The LLC Galician Forum runs MLA panels related to Galician Studies.
537. Weaving, Burning, Growing: Material Readings in Galician Literature: session proposal (inc. paper summaries)
Panel 537: Weaving, Burning, Growing: Material Readings in Galician Literature
Saturday, 9 January | 12:00 noon–1:15 p.m.
The aim of this Galician Studies forum nonguaranteed session proposal is to investigate how different Galician writers have explored the interaction between the literary text and the material world. During the last decade and a half, Galician Studies has developed from a closed-off discipline in the national-philological tradition, focused on analysis of a narrow canon of texts, to a multidisciplinary field that dialogues with multiple linguistic areas and theoretical approaches. More particularly, the development of a cultural studies approach to complement the longstanding focus on literary and linguistic studies has been cemented during the last five years by a series of key monographs, including Romero (2010), Hooper (2011), and Miguélez-Carballeira (2013), as well as through essay collections such as Contemporary Galician Cultural Studies: Between the Local and the Global (2011) and A Companion to Galician Culture (2014).
Despite the consolidation of cultural studies as a driving force in contemporary Galician studies, and with it an intensified focus on the relations of power and economics that condition the production and dissemination of Galician culture, relatively little attention has been paid to the intersection between the literary text and the material world. The broader field of material culture studies, which took shape during the last decade (e.g. Buchli, 2002; Tilley et al, 2006; Woodward, 2007; Hicks and Beaudry, 2010), and whose most recent directions are exemplified in the work of Maurizia Boscagli (2014) or Gerritsen and Riello (2015), has not yet impacted upon Galician Studies. This is true also of the material dimensions of the natural world and built environment, for despite the longstanding focus in Galician literary studies on the role of terra (land) in the Galician imaginary, it is only rarely that work in this area has engaged with wider discussions in ecocriticism, urban or maritime studies (e.g. López-Sández, 2007; Davies, 2012; Ayán-Vila, 2014). A key aim of this panel is thus to model the potential of such approaches for understanding Galician literature and culture.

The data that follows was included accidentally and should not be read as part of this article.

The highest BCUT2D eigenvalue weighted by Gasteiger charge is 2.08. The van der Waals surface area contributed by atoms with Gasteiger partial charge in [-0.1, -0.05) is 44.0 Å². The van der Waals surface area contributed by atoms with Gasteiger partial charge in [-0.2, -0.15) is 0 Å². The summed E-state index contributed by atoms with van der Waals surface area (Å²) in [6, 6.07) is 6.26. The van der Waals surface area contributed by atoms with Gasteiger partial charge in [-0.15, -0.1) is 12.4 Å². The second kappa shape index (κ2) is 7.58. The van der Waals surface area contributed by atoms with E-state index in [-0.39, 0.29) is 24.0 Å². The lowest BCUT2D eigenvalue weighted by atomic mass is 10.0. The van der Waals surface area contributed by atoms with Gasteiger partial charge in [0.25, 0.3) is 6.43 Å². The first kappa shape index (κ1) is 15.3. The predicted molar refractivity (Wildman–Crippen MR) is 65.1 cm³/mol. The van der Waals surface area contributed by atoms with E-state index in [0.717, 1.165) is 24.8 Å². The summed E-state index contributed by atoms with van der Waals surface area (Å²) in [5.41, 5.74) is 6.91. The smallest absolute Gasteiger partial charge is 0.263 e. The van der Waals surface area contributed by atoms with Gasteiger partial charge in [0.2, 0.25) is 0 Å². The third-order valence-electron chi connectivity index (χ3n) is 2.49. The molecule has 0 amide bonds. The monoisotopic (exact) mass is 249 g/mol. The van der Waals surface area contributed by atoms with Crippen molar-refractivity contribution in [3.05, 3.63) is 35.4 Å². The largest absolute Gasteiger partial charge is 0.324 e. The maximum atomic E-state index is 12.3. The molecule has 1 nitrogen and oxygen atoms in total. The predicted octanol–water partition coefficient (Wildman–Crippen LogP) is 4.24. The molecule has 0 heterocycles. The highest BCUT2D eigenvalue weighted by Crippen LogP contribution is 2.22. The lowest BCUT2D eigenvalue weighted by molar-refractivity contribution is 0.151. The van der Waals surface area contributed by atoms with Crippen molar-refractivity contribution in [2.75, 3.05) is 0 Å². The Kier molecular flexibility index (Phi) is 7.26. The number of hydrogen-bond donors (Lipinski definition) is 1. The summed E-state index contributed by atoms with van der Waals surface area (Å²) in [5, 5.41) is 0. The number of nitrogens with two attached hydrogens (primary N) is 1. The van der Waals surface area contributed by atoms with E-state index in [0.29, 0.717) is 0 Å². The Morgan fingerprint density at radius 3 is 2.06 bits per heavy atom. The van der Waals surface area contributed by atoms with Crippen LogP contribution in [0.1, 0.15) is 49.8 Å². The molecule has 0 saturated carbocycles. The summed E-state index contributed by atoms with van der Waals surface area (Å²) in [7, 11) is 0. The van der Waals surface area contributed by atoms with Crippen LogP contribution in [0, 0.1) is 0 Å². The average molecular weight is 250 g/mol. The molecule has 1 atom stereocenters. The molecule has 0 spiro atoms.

Contemporary Galician-language poetry is a remarkably vibrant field, characterised by a strong commitment to both aesthetic experimentalism and political activism (Bermúdez 2011). Neil Anderson’s contribution, “Os remendos quen nos restitúen: Notes on the Aesthetics of Mending in the Poetry of Luz Pichel and Berta Dávila,” examines two Galician-language poetry collections that develop an ‘aesthetics of mending’, founded on the interrelated metaphors of cleaning, mending, organizing, and displaying the flotsam of the past: Berta Dávila’s Raíz da fenda and Luz Pichel’s Casa pechada/ Cativa en su lughar (both 2013). If, as Dávila writes, “Son os remendos quen nos restitúen/ as cicatrices as que fan fogar” (32), Anderson weaves this into an ‘aesthetics of mending’ energized by the tension inherent in healing and repair, processes that not only allow beings and things to maintain their identities and to avoid becoming “stuff”, undifferentiated matter, but also, in so doing, create something new, perfect in its imperfection. For Anderson, both Dávila and Pichel contemplate writing itself as a practice of mending that, while incapable of restoring that which is lost, may allow the writer to create a new home that hovers between the materiality of the page and the ephemerality of the act of writing.